One Hundred Fifteenth Congress of the United States of America
Begun and held at the City of Washington on Wednesday, the third day of January, two thousand and eighteen
IN THE SENATE OF THE UNITED STATES
To help prevent acts of genocide and other atrocity crimes, which threaten national and international security, by enhancing United States Government capacities to prevent, mitigate, and respond to such crises.
This Act may be cited as the
Elie Wiesel Genocide and Atrocities Prevention Act of 2018.
Sense of congress
It is the sense of Congress that the United States Government’s efforts at atrocity prevention and response through interagency coordination, such as the Atrocities Prevention Board (referred to in this Act as the
Board) or successor entity are critically important, and that appropriate officials of the United States Government should—
meet regularly to monitor developments throughout the world that heighten the risk of atrocities;
identify any gaps in United States foreign policy concerning regions or particular countries related to atrocity prevention and response;
facilitate the development and implementation of policies to enhance the capacity of the United States to prevent and respond to atrocities worldwide;
provide the President and Congress with recommendations to improve policies, programs, resources, and tools related to atrocity prevention and response;
conduct outreach, including consultations, not less frequently than biannually, with representatives of nongovernmental organizations and civil society dedicated to atrocity prevention and response;
operate with regular consultation and participation of designated interagency representatives of relevant Federal agencies, executive departments, or offices; and
ensure resources are made available for the policies, programs, and tools related to atrocity prevention and response.
Statement of policy
It shall be the policy of the United States to—
regard the prevention of atrocities as in its national interest;
work with partners and allies, including to build their capacity, and enhance the capacity of the United States, to identify, prevent, and respond to the causes of atrocities, including insecurity, mass displacement, violent conflict, and other conditions that may lead to such atrocities; and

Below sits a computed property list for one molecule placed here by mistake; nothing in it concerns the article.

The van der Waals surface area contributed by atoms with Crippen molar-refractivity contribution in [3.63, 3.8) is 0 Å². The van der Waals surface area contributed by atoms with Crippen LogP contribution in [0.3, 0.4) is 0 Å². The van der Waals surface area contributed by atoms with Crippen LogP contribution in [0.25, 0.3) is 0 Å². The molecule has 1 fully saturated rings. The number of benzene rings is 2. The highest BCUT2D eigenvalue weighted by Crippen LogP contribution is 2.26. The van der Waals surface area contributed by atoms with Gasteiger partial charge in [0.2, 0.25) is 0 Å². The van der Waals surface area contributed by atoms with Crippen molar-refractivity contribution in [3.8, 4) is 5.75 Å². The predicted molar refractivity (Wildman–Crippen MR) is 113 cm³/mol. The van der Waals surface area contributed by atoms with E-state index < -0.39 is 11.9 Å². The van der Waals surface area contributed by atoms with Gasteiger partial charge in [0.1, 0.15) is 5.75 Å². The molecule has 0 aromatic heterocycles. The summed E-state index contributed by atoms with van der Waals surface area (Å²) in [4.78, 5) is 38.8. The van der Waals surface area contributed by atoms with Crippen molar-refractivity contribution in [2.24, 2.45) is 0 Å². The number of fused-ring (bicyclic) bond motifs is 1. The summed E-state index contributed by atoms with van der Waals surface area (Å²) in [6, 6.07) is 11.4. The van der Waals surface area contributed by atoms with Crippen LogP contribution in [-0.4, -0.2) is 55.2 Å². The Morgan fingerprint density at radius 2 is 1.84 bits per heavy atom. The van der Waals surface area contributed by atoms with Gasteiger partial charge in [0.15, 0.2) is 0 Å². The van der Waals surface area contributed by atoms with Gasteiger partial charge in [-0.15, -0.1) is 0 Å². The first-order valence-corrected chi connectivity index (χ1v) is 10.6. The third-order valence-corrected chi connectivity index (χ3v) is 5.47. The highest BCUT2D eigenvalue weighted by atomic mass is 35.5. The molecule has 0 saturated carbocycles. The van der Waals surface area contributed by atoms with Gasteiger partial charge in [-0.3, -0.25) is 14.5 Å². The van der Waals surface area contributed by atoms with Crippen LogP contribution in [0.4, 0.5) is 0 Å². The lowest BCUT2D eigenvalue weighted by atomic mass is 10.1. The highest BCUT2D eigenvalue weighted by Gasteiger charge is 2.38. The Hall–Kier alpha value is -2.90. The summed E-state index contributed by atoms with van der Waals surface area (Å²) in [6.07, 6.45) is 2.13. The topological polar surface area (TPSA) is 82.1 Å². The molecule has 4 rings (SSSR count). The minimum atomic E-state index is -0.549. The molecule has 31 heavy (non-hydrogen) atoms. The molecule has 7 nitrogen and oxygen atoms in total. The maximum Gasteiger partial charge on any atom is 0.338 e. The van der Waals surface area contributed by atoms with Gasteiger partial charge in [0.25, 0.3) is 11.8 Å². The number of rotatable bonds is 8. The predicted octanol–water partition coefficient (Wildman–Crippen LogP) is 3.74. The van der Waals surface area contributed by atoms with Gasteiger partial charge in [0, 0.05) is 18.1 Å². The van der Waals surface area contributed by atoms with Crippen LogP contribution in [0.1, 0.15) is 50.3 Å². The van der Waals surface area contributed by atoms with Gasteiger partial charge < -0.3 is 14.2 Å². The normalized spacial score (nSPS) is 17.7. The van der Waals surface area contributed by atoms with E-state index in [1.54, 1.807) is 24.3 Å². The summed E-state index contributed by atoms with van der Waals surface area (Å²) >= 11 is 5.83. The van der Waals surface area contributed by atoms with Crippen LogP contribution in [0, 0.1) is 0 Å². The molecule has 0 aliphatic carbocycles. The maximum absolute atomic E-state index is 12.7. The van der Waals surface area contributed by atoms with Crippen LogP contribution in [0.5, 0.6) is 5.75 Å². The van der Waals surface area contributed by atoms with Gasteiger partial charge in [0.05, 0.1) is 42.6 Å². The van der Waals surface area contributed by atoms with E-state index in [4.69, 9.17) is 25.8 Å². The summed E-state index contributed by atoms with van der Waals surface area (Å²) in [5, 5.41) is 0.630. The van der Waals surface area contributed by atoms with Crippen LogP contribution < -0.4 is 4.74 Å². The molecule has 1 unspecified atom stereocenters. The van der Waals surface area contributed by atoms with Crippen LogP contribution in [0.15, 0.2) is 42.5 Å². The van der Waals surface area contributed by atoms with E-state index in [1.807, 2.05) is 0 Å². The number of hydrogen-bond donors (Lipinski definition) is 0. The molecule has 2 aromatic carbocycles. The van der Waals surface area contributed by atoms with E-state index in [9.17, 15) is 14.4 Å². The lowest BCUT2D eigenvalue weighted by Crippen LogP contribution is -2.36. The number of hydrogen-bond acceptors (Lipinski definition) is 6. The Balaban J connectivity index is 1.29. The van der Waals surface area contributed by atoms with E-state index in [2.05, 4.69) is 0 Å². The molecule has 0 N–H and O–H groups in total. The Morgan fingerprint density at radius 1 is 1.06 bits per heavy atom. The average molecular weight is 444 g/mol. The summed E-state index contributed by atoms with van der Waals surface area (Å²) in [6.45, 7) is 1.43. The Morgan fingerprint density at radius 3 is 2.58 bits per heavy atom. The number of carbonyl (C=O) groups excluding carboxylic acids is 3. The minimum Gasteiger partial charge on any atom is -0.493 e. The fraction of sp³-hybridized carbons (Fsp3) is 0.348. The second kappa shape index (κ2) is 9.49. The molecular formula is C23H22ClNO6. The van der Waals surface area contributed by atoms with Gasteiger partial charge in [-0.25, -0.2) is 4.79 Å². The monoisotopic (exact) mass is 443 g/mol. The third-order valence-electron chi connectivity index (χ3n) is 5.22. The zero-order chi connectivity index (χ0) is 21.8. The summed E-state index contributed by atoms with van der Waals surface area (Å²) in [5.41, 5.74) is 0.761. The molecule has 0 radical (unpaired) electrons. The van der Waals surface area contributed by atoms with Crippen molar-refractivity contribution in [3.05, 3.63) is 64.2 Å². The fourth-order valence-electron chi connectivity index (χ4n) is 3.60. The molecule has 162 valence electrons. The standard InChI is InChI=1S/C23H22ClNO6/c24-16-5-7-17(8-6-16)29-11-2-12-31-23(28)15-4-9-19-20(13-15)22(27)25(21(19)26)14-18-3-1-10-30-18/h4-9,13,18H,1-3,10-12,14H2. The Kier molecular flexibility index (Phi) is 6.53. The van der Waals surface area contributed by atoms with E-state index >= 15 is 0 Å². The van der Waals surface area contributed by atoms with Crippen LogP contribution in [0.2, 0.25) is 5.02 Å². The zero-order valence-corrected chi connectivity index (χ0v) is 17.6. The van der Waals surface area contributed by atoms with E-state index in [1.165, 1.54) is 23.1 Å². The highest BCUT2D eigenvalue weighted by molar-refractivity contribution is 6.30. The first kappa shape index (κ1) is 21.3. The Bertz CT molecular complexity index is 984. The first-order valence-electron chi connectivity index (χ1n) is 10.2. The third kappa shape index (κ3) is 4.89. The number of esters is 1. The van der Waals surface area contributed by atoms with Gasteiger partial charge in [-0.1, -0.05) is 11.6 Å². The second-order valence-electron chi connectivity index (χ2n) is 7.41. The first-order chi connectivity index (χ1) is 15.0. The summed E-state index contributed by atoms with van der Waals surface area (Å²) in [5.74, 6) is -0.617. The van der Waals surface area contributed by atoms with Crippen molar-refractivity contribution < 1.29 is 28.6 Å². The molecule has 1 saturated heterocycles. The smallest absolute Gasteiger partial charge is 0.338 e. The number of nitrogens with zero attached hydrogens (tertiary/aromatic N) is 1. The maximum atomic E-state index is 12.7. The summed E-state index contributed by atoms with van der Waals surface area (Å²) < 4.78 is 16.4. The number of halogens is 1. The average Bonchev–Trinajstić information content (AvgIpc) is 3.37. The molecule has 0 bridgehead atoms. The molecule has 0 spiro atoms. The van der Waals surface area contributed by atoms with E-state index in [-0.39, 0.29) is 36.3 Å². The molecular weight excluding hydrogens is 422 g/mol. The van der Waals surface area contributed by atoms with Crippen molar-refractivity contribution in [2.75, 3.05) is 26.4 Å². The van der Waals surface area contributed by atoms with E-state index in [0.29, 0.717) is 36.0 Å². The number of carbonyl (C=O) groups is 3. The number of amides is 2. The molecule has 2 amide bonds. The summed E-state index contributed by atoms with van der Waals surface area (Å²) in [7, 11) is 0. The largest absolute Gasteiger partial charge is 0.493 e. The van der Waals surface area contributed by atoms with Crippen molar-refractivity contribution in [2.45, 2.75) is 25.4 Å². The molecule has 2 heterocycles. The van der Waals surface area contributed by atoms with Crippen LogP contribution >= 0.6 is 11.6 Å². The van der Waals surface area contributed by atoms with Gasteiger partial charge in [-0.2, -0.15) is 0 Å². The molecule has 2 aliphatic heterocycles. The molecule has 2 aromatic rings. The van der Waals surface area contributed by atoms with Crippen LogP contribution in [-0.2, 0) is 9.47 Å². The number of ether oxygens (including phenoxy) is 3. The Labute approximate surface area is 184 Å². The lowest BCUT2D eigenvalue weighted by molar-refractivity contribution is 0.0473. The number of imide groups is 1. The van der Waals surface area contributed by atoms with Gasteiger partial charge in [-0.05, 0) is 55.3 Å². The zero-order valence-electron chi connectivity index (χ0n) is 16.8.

pursue a United States Government-wide strategy to identify, prevent, and respond to the risk of atrocities by—
strengthening the diplomatic, risk analysis and monitoring, strategic planning, early warning, and response capacities of the Government;
improving the use of foreign assistance to respond early, effectively, and urgently in order to address the causes of atrocities;
strengthening diplomatic response and the effective use of foreign assistance to support appropriate transitional justice measures, including criminal accountability, for past atrocities;
supporting and strengthening local civil society, including human rights defenders and others working to help prevent and respond to atrocities;
promoting financial transparency and enhancing anti-corruption initiatives as part of addressing causes of conditions that may lead to atrocities; and
employing a variety of unilateral, bilateral, and multilateral means to prevent and respond to atrocities by—
placing a high priority on timely, preventive diplomatic efforts; and
exercising leadership in promoting international efforts to prevent atrocities.
Training of foreign service officers in conflict and atrocities prevention
Section 708 of the Foreign Service Act of 1980 (22 U.S.C. 4028) is amended in subsection (a)(1)—
in subparagraph (B), by striking
and at the end;
in subparagraph (C), by striking the period at the end and inserting
; and; and
by adding at the end the following new subparagraph: